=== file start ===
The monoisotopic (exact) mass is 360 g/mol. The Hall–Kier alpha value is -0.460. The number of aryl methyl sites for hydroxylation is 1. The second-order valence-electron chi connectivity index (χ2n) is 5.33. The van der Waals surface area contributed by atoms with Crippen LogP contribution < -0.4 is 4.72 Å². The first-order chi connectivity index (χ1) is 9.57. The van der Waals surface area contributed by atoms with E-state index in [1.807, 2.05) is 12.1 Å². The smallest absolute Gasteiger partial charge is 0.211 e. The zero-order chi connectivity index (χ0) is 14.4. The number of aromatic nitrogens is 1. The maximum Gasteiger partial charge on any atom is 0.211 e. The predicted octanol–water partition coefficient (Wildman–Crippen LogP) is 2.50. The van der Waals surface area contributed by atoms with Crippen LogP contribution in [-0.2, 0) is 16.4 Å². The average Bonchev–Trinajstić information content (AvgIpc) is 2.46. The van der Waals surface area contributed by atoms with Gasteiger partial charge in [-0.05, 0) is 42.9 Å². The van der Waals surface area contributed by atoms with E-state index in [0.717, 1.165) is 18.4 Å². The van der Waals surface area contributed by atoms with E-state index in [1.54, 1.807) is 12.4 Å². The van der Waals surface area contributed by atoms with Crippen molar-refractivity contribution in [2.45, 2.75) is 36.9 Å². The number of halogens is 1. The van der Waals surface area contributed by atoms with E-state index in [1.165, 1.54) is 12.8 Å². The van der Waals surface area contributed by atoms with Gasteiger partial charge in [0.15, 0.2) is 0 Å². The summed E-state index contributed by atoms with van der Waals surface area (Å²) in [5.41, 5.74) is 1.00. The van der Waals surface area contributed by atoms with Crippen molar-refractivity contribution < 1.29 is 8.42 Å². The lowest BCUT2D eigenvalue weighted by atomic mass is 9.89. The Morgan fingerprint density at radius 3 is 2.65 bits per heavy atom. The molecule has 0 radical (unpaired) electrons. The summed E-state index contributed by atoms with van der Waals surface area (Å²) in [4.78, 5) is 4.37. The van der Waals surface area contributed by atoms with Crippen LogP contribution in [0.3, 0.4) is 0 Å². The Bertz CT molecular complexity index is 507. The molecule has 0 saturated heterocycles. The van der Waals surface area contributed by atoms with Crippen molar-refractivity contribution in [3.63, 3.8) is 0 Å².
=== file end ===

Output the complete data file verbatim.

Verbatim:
The monoisotopic (exact) mass is 360 g/mol. The Hall–Kier alpha value is -0.460. The number of aryl methyl sites for hydroxylation is 1. The second-order valence-electron chi connectivity index (χ2n) is 5.33. The van der Waals surface area contributed by atoms with Crippen LogP contribution < -0.4 is 4.72 Å². The first-order chi connectivity index (χ1) is 9.57. The van der Waals surface area contributed by atoms with E-state index in [1.807, 2.05) is 12.1 Å². The smallest absolute Gasteiger partial charge is 0.211 e. The zero-order chi connectivity index (χ0) is 14.4. The number of aromatic nitrogens is 1. The maximum Gasteiger partial charge on any atom is 0.211 e. The predicted octanol–water partition coefficient (Wildman–Crippen LogP) is 2.50. The van der Waals surface area contributed by atoms with Crippen LogP contribution in [-0.2, 0) is 16.4 Å². The average Bonchev–Trinajstić information content (AvgIpc) is 2.46. The van der Waals surface area contributed by atoms with Gasteiger partial charge in [-0.05, 0) is 42.9 Å². The van der Waals surface area contributed by atoms with E-state index in [0.717, 1.165) is 18.4 Å². The van der Waals surface area contributed by atoms with E-state index in [1.54, 1.807) is 12.4 Å². The van der Waals surface area contributed by atoms with Crippen molar-refractivity contribution in [2.45, 2.75) is 36.9 Å². The number of halogens is 1. The van der Waals surface area contributed by atoms with E-state index in [1.165, 1.54) is 12.8 Å². The van der Waals surface area contributed by atoms with Gasteiger partial charge in [0.15, 0.2) is 0 Å². The summed E-state index contributed by atoms with van der Waals surface area (Å²) in [5.41, 5.74) is 1.00. The van der Waals surface area contributed by atoms with Crippen molar-refractivity contribution < 1.29 is 8.42 Å². The lowest BCUT2D eigenvalue weighted by atomic mass is 9.89. The Morgan fingerprint density at radius 3 is 2.65 bits per heavy atom. The molecule has 0 radical (unpaired) electrons. The summed E-state index contributed by atoms with van der Waals surface area (Å²) in [4.78, 5) is 4.37. The van der Waals surface area contributed by atoms with Crippen LogP contribution in [0.3, 0.4) is 0 Å². The Bertz CT molecular complexity index is 507. The molecule has 0 saturated heterocycles. The van der Waals surface area contributed by atoms with Crippen molar-refractivity contribution in [3.63, 3.8) is 0 Å².